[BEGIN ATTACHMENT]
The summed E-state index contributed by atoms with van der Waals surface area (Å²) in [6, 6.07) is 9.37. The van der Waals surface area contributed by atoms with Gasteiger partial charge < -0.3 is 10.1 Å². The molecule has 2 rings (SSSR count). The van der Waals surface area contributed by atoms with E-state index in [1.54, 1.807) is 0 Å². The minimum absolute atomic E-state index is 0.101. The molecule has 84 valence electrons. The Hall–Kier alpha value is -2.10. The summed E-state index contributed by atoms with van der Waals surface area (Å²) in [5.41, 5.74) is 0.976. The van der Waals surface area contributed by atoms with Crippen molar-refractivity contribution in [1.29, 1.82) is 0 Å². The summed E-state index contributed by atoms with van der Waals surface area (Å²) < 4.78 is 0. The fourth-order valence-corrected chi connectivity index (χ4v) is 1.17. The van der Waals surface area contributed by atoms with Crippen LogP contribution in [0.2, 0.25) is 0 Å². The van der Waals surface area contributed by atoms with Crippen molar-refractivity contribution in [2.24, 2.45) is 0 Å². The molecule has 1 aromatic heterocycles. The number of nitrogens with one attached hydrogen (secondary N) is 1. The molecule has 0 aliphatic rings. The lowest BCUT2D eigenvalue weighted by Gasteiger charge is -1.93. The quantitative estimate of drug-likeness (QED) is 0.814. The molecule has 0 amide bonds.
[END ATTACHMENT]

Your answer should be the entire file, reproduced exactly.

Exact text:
The summed E-state index contributed by atoms with van der Waals surface area (Å²) in [6, 6.07) is 9.37. The van der Waals surface area contributed by atoms with Gasteiger partial charge < -0.3 is 10.1 Å². The molecule has 2 rings (SSSR count). The van der Waals surface area contributed by atoms with E-state index in [1.54, 1.807) is 0 Å². The minimum absolute atomic E-state index is 0.101. The molecule has 84 valence electrons. The Hall–Kier alpha value is -2.10. The summed E-state index contributed by atoms with van der Waals surface area (Å²) in [5.41, 5.74) is 0.976. The van der Waals surface area contributed by atoms with Crippen molar-refractivity contribution in [1.29, 1.82) is 0 Å². The summed E-state index contributed by atoms with van der Waals surface area (Å²) < 4.78 is 0. The fourth-order valence-corrected chi connectivity index (χ4v) is 1.17. The van der Waals surface area contributed by atoms with Crippen LogP contribution in [0.2, 0.25) is 0 Å². The van der Waals surface area contributed by atoms with Crippen molar-refractivity contribution in [2.24, 2.45) is 0 Å². The molecule has 1 aromatic heterocycles. The number of nitrogens with one attached hydrogen (secondary N) is 1. The molecule has 0 aliphatic rings. The lowest BCUT2D eigenvalue weighted by Gasteiger charge is -1.93. The quantitative estimate of drug-likeness (QED) is 0.814. The molecule has 0 amide bonds.